And her breathing gets especially bad in very warm weather or very cold weather, as it's been hot, and she has allergies this time of year her breathing is bad, then when it gets very cold she can be walked as her breathing is bad then too
She's bloody lovely though the vet nurse told me about her when he left her there and I needed to see her, I told her I will be having that dog! She's so lovely
I wouldn't spay her.
Its an unnecessary operation at the moment, and although the chance of a pyo is, I think, about 25%, there are alternative ways of treating it available IF it happens. If preventing a pyo is the only reason to neuter her, I would be quizzing the vet pretty hard about what alternatives they could offer. Incidentally, have they offered a keyhole or conventional spay?
To put it into perspective a bit, I have a number of entire bitches and have had for about 15 years and only one bitch has had a pyo. I am very aware of the condition and its symptoms, but it's certainly not something I think is likely to happen.
I wouldn't be happy to risk a dogs life for high risk preventative surgery in your situation. She has had a lot to cope with! I would review that decision annually, but I certainly wouldn't be doing it this year. In blunt terms, I don't think there's any point risking her life for a 'maybe'.
She's lucky to have you.
Thanks daisy, the vet made it sound like it was more common than that, although I didn't ask for stats or anything.
Have spoken to them again today, last time they sounded more like they wanted me to have her done, now they sound like they don't want to. They said they will have her in to do full check ups then decide. That makes me worry, if they need to do that maybe it's too much of a risk having the op if the chances of her getting it are quite slim?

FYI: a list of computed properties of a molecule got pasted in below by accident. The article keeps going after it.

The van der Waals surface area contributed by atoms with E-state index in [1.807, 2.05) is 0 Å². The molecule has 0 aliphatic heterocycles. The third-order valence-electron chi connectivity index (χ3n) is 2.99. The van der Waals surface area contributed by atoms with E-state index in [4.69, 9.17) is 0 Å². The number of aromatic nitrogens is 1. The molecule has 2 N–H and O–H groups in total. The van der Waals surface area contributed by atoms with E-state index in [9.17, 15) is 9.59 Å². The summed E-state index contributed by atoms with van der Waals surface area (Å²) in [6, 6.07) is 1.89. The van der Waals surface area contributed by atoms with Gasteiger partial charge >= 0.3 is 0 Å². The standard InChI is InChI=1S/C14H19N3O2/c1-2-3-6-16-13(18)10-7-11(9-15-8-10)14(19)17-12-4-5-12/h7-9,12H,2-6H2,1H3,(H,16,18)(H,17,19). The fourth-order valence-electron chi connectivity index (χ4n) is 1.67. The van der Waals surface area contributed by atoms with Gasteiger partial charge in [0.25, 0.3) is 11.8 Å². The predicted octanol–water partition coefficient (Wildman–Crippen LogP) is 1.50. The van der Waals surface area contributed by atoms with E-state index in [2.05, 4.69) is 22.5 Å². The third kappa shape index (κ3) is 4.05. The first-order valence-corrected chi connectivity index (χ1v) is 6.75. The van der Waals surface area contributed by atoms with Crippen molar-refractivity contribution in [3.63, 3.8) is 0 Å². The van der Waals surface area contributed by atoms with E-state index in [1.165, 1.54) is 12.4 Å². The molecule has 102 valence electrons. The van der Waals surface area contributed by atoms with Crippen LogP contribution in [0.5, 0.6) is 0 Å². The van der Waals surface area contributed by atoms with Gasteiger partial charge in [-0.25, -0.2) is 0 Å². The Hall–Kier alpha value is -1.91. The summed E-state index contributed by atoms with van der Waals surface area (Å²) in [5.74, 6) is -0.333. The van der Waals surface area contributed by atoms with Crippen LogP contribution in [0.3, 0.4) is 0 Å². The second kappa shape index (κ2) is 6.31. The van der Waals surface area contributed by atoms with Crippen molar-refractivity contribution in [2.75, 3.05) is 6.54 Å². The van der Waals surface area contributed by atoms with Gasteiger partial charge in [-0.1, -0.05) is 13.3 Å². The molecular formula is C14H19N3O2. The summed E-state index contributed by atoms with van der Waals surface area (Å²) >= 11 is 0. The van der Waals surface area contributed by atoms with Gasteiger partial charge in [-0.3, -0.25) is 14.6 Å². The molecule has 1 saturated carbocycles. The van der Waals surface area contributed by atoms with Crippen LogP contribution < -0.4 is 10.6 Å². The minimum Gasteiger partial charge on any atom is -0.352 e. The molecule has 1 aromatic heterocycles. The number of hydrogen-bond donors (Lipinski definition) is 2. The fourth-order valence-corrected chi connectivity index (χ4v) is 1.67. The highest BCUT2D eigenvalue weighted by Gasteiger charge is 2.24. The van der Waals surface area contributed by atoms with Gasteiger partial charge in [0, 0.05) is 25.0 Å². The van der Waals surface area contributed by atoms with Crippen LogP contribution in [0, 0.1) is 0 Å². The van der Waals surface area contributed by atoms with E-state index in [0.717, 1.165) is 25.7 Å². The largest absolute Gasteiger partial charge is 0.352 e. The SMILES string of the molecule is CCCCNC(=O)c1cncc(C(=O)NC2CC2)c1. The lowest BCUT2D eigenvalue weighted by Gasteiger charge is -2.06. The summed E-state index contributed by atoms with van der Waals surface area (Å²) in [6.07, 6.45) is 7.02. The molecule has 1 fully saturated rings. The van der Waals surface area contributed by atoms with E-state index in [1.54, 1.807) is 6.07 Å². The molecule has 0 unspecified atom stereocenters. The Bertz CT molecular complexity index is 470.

you don't want keyhole surgery if you're worried about the anaesthetic risk as the surgery is usually much longer than a regular spay
Incidence of pyometra is around 215-25% in the canine population and it usually occurs between 7 and 10 years of age.
As an ex-breeding bitch she may actually have a slightly reduced risk as her uterine tissue has been active.
Open pyometra (where the uterus is discharging pus) can be treated with medically but if the cervix is closed, surgery is needed to prevent uterine rupture.
This article might be helpful
If her respiratory problems are due to brachycephalic obstructive airway syndrome (BOAS) then she may benefit from surgery to shorten her soft palate. This is something that some general practice vets can perform or they may want to refer to a specialist. This can really help.
I would advise getting her spayed now when you can be in control of the situation. Pyometra can be life threatening and if needed to be performed in an emergency then this will put her at a greater risk.
Thank you everyone I will have a read of the link since my ds has decided we don't need sleep tonight
Does anyone know if it can occur before 7 years.
Due to her health being so bad, they didn't think she'd last that long they were surprised she's still here now!
Yes it can - my bitch got it after her first season. Unusual, but possible!
Get her spayed sooner rather than later. This is part of my day job and with proper monitoring she should be fine. She will have a tube into her airway and gismos that record her heart rate and breathing rate and would be on O2 throughout so providing stress is eliminated with a pre-med all should be well. An emergency op on a weekend for a closed pyo may not be such a well managed scenario than elective surgery. I agree with PP too that open abdo is faster than laparoscopic. A long qualified fast vet and a good nurse to monitor her closely and she should be fine.
Will probably do what the vet said then and get her a full check up and see what they say?
Things are never simple with the little bugger
Join the discussion
Please login first.